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The Resurrection: A Case of Collective Hallucination?


By Carl Sundell | April 2020
Carl Sundell is Professor Emeritus of English and Humanities at Quinsigamond Community College in Worcester, Massachusetts. He currently resides in Lubbock, Texas.

Arnold Lunn is famous for two things: introducing slalom skiing to the racing world and serving as one of the great Catholic apologists of the 20th century. The son of a Methodist minister of English descent, Lunn (1888-1974) was educated early in life by so many agnostics that he could hardly avoid joining their ranks. But by the age of 45, the clouds of agnosticism began to dissipate. “I can imagine no better training for the Church,” he once said, “than to spend, as I did, a year arguing the case against Catholicism with a Catholic, and a second year in defending the Catholic position against an agnostic.” In 1945 Lunn published The Third Day, his masterful defense of the doctrine of the Resurrection, without which all other Christian doctrines would have crumbled to dust in their own empty tombs. It was the proven Resurrection of Jesus that fueled the rise of Christianity, and it is the doctrine that has been most savagely attacked by the dedicated enemies of Christianity.

Do miracles happen? Many secularist Bible critics in the 19th century answered this question with a resounding no. Lunn attributes this doubt and denial to the aesthetic demands of science. The laws of nature are beautiful, scientists concluded, because they are regular and predictable; any event that cannot be explained by these laws is not real and is, therefore, ugly. Ergo, by the reasoning of scientific aesthetes, miracles are not real. Case closed. This dogmatic verdict contrasts with the view that science does not know everything, that science does not even know for a certainty that God does not exist; therefore, when scientists deny miracles, they express the irrational conviction that miracles cannot happen because there is no God to enact them.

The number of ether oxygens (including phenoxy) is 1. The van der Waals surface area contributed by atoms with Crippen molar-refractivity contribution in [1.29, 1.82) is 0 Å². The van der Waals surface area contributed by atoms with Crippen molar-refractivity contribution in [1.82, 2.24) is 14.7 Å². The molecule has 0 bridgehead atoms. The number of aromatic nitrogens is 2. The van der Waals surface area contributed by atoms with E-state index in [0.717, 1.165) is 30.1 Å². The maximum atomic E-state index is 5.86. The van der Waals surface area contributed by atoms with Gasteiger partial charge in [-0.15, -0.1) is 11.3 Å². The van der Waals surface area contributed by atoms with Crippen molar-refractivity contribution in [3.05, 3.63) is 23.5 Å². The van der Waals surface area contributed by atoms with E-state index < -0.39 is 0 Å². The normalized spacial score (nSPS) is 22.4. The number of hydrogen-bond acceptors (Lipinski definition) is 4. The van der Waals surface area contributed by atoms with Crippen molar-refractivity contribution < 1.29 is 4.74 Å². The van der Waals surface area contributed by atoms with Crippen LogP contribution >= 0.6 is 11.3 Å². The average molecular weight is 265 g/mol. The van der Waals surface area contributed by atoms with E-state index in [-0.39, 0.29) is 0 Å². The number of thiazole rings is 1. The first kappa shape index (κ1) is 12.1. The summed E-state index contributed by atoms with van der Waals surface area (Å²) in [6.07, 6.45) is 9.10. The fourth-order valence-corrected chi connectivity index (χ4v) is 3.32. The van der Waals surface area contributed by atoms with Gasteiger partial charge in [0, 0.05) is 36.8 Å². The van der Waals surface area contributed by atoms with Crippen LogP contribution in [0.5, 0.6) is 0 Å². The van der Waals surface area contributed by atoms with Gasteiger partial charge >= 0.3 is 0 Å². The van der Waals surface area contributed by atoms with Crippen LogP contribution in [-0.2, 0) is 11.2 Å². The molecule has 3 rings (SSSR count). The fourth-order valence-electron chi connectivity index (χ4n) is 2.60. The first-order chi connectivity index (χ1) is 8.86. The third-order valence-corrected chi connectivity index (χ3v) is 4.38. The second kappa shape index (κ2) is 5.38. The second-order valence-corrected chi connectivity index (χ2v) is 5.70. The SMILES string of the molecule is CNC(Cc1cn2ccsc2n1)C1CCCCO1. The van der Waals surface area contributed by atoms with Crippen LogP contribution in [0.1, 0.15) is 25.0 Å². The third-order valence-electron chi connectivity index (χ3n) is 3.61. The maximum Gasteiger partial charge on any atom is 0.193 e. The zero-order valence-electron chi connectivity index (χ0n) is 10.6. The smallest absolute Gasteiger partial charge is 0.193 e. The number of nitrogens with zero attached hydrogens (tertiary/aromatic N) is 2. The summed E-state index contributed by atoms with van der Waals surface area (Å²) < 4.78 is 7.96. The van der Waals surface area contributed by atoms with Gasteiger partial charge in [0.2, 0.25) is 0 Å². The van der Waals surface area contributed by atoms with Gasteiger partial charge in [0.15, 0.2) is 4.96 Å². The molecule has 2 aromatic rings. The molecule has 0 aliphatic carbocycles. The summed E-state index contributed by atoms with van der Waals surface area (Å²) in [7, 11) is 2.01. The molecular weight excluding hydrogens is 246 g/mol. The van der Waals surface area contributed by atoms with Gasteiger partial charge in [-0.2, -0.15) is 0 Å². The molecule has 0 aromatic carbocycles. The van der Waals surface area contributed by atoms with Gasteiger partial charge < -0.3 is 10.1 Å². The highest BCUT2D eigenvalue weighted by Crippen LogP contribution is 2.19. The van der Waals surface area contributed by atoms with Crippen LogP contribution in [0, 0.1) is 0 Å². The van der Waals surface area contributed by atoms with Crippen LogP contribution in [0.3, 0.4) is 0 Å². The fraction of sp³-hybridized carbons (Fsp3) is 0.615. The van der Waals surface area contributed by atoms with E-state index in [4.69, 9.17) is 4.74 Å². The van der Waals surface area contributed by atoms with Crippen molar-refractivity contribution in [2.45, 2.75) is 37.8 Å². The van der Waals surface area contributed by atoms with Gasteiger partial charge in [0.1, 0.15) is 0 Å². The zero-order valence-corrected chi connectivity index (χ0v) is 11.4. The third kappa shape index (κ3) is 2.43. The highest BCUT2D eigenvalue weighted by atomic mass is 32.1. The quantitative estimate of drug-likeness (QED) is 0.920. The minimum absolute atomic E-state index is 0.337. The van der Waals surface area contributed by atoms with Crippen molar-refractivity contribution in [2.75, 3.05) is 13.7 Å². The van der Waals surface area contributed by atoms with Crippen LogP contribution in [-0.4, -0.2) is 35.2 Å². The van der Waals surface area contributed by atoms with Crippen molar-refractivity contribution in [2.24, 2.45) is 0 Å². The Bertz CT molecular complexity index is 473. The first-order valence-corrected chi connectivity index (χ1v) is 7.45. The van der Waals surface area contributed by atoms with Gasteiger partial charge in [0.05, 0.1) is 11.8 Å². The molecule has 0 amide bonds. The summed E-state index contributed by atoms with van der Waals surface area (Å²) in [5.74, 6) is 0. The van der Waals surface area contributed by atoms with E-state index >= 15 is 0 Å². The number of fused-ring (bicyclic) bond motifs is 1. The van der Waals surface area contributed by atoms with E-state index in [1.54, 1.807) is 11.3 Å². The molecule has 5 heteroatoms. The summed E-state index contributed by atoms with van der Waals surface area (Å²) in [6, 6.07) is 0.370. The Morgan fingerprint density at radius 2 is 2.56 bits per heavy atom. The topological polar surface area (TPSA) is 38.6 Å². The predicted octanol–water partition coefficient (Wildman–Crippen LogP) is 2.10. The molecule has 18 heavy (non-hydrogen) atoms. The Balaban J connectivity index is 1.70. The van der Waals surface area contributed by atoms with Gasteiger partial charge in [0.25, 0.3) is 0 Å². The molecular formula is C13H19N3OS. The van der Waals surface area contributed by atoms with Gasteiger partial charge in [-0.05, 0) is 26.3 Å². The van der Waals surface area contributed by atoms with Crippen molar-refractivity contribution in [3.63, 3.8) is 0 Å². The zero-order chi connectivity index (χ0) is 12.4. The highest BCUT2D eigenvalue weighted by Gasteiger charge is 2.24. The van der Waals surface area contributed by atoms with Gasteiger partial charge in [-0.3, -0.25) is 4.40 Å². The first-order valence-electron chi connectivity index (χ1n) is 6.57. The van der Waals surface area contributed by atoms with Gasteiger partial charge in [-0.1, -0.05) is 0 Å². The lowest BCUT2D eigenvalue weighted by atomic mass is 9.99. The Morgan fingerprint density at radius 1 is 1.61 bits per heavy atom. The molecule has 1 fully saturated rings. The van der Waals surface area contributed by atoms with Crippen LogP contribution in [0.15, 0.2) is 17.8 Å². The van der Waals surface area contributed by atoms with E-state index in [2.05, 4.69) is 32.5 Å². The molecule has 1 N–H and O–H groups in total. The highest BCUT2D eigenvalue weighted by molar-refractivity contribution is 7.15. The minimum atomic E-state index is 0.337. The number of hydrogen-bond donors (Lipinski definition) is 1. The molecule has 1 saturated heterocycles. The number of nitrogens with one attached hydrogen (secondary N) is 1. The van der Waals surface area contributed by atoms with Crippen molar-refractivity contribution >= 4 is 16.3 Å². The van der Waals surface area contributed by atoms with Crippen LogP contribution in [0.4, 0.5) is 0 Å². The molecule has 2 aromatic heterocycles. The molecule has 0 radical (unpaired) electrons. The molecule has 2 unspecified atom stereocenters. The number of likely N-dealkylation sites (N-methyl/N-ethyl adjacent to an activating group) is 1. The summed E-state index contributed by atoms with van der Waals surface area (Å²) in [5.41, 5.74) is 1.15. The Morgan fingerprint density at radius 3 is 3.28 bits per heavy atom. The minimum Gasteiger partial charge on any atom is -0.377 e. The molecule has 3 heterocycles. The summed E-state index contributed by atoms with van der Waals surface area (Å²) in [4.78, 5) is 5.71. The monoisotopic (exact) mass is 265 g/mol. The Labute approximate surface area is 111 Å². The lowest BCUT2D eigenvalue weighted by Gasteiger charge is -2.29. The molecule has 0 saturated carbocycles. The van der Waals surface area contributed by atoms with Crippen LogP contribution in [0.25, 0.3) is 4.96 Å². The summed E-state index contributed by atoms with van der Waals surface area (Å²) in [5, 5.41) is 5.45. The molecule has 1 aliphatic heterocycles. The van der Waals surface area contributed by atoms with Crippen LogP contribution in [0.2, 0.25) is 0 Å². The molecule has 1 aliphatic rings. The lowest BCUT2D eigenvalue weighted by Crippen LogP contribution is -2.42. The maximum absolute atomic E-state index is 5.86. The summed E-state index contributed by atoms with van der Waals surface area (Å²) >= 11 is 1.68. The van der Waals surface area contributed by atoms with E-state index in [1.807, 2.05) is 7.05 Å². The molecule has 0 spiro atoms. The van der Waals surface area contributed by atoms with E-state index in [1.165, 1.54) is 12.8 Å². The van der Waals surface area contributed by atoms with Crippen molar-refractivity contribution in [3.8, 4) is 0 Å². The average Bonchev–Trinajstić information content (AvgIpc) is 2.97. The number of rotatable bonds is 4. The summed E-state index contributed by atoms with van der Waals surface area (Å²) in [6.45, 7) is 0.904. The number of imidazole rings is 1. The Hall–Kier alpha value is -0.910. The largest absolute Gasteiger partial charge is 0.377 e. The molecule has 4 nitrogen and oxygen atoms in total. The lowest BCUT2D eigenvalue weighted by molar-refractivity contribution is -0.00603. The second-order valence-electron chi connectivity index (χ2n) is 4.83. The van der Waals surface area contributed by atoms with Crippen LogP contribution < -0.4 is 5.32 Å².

Which of the two views is the more liberal one: the view of Christianity, which is that a certain remarkable event might be miraculous if it can’t be explained by natural causes, or the view of scientism, that a seemingly miraculous event can only be explained by natural causes? The dogmatism of the anti-miracle camp is further demonstrated by the oft-stated rule that whatever science cannot presently explain according to natural laws, sooner or later it will be able to explain, and, therefore, recourse to the notion of the miraculous is unnecessary. By taking the latter view, the purveyors of scientism must admit defeat, as nothing in science per se can demonstrate with surety that miracles cannot happen.


The 19th-century movement called higher criticism was a concerted effort by certain scholars to debunk the authenticity of the Gospels. Some of these critics believed that the Gospels were written so long after the death of Jesus that their authors, whoever they were, did not know Jesus personally and, therefore, could reasonably be assumed to have inserted the miracles into the texts based on imaginative hearsay. Such conjecture might be credible if one is of the mistaken impression that the Gospels did not appear until the fourth century. However, this is to confuse the date of the writing of the Gospels with the time at which they were collected, authenticated, and approved as the New Testament. Lunn concludes that because all four Gospels refer to miracles performed by Jesus, these accounts could not be the interpolations of later forgers, as a great ruckus would have followed the discovery that the original Gospels had been tampered with in such a way. Accordingly, Lunn reasons, there is not a shred of evidence that the four Gospels are not authentic in their reporting of Jesus’ miracles, either by the evangelists who knew Him (Matthew and John) or by those who received their knowledge of His miracles from those who knew Him (Mark and Luke).

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